Like a fish to water, conservation project manager Rory Moore was born to better the world’s oceans. Here, he talks to Sophie Breitsameter about his breathtaking underwater photography, Blue Marine Foundation’s latest projects and Moore’s childhood moments that got him hooked on conservation
“My earliest memory of the sea was in Pembrokeshire, Wales. I must have been six. My uncle, who is a marine biologist from California, and thus my hero, was visiting, and we were scouring rock pools for ‘specimens,’” says Rory Moore, senior project manager at Blue Marine Foundation, when we meet. His eyes light up: it is no surprise that the ocean became his calling. “We came across a shark egg case attached to some seaweed that had washed ashore. I vividly remember holding the egg up in the sunlight and watching the baby shark swim around inside the egg in front of our eyes. From that day on, I was well and truly hooked!”
Hook, line, and sinker, Rory has since managed projects in the Maldives and Mexico and spent three years in Indonesia working on a research project. When he was younger, he spent his summers in California and winters in Wales, developing a passion for conservation on two sides of the world. “I have always been a keen fisherman and would spend hours on the riverbank trying to catch elusive trout, salmon and grayling. To catch a fish, one first has to understand its ecology, so I would learn everything about their diet, habitat and biology. This curiosity and the collection of available knowledge inevitably led to a great passion for fish. I often return to the California mountain lakes and Welsh rivers to fish: it motivates me to keep working in conservation,” Moore explains.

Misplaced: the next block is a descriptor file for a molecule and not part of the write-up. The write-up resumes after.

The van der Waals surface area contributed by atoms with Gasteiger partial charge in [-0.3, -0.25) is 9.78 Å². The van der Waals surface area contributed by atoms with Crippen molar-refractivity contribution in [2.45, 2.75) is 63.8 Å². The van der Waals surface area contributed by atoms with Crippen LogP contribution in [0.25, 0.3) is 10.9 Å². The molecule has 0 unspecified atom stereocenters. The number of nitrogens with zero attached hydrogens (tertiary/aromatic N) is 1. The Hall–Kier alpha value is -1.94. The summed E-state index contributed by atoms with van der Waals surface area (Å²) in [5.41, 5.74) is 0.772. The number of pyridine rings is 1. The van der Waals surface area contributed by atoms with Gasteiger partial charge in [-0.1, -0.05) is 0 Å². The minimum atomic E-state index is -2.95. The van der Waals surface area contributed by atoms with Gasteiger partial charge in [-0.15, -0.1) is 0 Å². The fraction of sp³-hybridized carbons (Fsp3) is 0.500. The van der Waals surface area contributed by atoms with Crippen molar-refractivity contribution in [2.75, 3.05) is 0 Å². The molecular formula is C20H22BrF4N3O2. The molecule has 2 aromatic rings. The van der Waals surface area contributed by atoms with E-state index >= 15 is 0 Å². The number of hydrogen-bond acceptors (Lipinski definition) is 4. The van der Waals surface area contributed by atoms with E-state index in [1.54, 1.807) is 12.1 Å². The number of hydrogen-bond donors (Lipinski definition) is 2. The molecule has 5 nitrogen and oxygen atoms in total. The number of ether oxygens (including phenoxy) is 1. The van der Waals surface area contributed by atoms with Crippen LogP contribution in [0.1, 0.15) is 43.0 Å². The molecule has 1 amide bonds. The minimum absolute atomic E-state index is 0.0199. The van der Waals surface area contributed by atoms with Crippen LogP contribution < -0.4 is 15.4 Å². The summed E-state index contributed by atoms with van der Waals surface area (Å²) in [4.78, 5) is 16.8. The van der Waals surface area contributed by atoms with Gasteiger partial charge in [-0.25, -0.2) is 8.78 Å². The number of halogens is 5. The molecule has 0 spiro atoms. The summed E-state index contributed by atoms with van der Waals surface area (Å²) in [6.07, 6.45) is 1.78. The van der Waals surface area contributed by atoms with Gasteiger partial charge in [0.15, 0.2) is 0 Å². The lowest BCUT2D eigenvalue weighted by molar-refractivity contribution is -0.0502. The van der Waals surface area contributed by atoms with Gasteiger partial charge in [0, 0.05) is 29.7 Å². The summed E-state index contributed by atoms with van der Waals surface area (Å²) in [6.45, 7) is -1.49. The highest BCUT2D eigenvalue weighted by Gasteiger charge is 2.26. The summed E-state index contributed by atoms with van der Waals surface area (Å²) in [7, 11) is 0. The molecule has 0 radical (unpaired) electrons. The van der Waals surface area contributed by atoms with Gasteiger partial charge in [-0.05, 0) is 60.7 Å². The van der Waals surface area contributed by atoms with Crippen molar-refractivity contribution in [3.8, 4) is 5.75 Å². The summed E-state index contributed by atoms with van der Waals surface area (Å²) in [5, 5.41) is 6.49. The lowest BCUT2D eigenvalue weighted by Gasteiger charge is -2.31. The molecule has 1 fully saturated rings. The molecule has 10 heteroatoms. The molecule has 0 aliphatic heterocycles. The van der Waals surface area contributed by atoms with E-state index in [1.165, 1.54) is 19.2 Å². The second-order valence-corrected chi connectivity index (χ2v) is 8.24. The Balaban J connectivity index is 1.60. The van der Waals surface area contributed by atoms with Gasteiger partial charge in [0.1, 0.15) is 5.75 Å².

Following his years spent designing and managing marine conservation projects internationally, Rory joined the Blue Marine Foundation. Blue Marine Foundation (also known as BLUE) is a charity dedicated to creating marine reserves and establishing sustainable models of fishing. It was started by the team behind the acclaimed movie “The End of the Line” in 2009, which examined the devastating consequences of overfishing and the unregulated fishing industry.
BLUE’s mission is to place 10 per cent of the world’s ocean under protection by 2020 and reach 30 per cent by 2030. With projects across the globe, today we discuss their recent work in Azerbaijan.
In 2018, Azerbaijan announced the creation of the first Marine Protected Area in the Caspian Sea, the largest inland body of water on the planet. Located near the mouth of the Kura and Aras rivers, it will aim to protect six significant marine species on the brink of extinction, including the Caspian salmon and the Beluga sturgeon.
Tell us more about the Azerbaijan project.